This Post Was Written By The #StopTheDemand Winner From 2018.
My Life-Changing Volunteer Trip to Nepal with Fight the New Drug
By Lynsey B.
Going into my trip to Nepal with HELP International, I was unsure of what to expect.
I had only been out of the country once before, and it wasn’t to one of the least developed countries in the world, so I was pretty naïve. I knew the cultural and spiritual atmosphere were vastly different than in the U.S., but still, I had no concrete picture of what the next 14 days of my life would look like. I foresaw that I would be uncomfortable in situations, but I definitely didn’t know what those specific situations would look like. I knew it would be a stark contrast from my American life, but I didn’t know what “different” would be.
When we arrived at Raksha Nepal, the survivor shelter
I think what surprised me most about Nepal was the ages of the girls at the rescue center. I thought that they would be in their late teens or early twenties, maybe some who were a little older. But I was a bit taken aback when I arrived, and a 12-year-old girl greeted me saying, “Welcome sister, what is your name?”
The girls living at Raksha were anywhere from one month to 18 years old. Many of them had been rescued from the sex trafficking industry or from extremely abusive homes where they were sexually assaulted and raped. I was aware of the general backgrounds of the girls before arriving in Nepal, and because of that, I didn’t expect such young girls to be the ones connected to the stories I had heard. It was heartbreaking.
I was also surprised to see how open the girls were with us volunteers, both women and men. I thought that they would be a little closed-off and not nearly as energetic and joyful as they were. We were taught to always allow the girls to approach us an initiate physical contact so as not to overwhelm them, but my experiences were always of them running up to us and wanting hugs, wanting to braid our hair, and wanting to hold hands or cuddle during a movie night. The boys didn’t sleep at the shelter, but the girls interacted with them essentially the same as they did with us women.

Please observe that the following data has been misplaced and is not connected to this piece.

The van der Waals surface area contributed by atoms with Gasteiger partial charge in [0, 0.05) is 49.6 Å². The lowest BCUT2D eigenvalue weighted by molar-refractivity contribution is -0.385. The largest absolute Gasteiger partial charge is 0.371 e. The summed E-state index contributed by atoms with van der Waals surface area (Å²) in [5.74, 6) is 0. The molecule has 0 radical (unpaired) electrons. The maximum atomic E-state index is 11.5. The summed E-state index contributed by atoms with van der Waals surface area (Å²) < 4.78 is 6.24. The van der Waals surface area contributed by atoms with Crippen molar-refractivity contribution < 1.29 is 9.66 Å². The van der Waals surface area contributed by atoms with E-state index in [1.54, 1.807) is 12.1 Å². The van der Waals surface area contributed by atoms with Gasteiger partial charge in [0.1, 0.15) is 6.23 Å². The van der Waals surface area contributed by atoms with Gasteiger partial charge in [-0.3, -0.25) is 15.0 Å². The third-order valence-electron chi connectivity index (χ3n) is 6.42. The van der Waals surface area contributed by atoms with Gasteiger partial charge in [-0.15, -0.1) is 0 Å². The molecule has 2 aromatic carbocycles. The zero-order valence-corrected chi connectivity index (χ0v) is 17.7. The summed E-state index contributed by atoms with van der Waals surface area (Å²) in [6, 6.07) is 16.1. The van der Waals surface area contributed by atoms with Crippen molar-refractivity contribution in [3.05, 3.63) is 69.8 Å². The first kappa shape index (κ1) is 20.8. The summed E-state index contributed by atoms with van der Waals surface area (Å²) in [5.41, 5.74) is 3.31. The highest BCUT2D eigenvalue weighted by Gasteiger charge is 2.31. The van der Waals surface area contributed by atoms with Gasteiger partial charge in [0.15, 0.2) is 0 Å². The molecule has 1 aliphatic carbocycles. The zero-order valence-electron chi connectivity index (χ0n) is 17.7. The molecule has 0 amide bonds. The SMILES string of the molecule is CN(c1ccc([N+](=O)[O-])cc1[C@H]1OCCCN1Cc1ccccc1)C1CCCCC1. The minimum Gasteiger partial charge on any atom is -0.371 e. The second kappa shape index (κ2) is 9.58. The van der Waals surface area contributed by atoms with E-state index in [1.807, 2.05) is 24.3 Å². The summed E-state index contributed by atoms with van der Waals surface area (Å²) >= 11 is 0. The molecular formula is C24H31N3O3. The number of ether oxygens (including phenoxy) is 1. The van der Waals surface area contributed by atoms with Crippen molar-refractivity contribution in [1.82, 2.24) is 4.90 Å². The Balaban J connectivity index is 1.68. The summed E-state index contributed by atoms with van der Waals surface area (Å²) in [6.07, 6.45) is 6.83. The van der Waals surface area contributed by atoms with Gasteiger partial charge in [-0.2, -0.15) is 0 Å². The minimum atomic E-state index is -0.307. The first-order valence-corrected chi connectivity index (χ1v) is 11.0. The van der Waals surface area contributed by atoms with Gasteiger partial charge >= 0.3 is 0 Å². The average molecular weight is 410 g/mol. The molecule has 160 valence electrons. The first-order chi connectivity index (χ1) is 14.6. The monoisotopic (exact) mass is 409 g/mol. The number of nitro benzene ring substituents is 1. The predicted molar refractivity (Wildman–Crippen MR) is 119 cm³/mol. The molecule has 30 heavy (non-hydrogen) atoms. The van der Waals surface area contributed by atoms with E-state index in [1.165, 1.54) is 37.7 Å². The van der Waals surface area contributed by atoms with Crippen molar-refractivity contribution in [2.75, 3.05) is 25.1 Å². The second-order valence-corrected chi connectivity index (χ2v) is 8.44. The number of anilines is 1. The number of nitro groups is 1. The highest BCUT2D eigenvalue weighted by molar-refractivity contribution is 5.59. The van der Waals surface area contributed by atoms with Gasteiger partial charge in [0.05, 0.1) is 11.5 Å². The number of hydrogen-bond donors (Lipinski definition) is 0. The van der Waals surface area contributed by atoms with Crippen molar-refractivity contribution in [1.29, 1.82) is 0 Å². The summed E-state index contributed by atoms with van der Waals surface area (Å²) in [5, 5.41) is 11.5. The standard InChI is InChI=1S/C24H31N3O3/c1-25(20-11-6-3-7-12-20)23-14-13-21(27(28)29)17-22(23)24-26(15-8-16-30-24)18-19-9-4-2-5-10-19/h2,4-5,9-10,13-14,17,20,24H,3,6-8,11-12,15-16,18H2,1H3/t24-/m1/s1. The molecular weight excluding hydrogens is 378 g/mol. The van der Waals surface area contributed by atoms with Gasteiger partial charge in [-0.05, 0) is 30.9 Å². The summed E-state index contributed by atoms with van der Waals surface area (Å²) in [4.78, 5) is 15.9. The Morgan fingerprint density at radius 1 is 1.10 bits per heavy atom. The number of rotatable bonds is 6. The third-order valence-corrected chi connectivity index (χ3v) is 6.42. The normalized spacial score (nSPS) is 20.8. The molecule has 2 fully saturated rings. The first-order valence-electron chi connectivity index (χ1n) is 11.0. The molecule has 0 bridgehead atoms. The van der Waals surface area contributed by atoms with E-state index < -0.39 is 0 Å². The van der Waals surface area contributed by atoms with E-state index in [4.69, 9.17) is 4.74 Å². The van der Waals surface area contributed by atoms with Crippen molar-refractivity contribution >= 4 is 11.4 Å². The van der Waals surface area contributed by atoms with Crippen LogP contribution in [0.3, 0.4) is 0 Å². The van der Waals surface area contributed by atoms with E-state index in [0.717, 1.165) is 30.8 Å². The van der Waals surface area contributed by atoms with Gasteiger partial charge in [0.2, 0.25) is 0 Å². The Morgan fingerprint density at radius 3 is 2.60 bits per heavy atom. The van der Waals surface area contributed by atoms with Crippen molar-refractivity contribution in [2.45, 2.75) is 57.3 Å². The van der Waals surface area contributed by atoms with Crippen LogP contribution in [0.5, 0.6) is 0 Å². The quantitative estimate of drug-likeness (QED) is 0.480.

I was amazed at their trust and excitement for life. They reminded me just how resilient children are.
We were shown kindness and love, even though we were strangers
The kindness of the people of Nepal was something that lived up to my expectations, if not exceed them. I’m not sure why, but I entered the country believing that people would be much more open and welcoming than the general American. This turned out to be true as we went to different places and people were very honored to host us and serve us. Anyone we passed would put their hands together and say, “Namaste” as we passed, with a smile on their face.
I left having a deeper appreciation for other cultures. When we arrived, the girls put on a show for us with Nepali dances that they had choreographed and practiced. They wore beautiful outfits and sang us Nepali songs. We got to visit temples and see a Buddhist funeral, and even had the opportunity to hike into the foothills of the Himalaya mountains for 13 miles to live with the locals and farm with them for a few days. In our traditional Kurtas and Nepali dresses, we cut the grass and tilled the land with our hand-tools.
Here are a few photos that only show a glimpse of our time in Nepal:
Volunteers at Raksha Nepal read to the girls.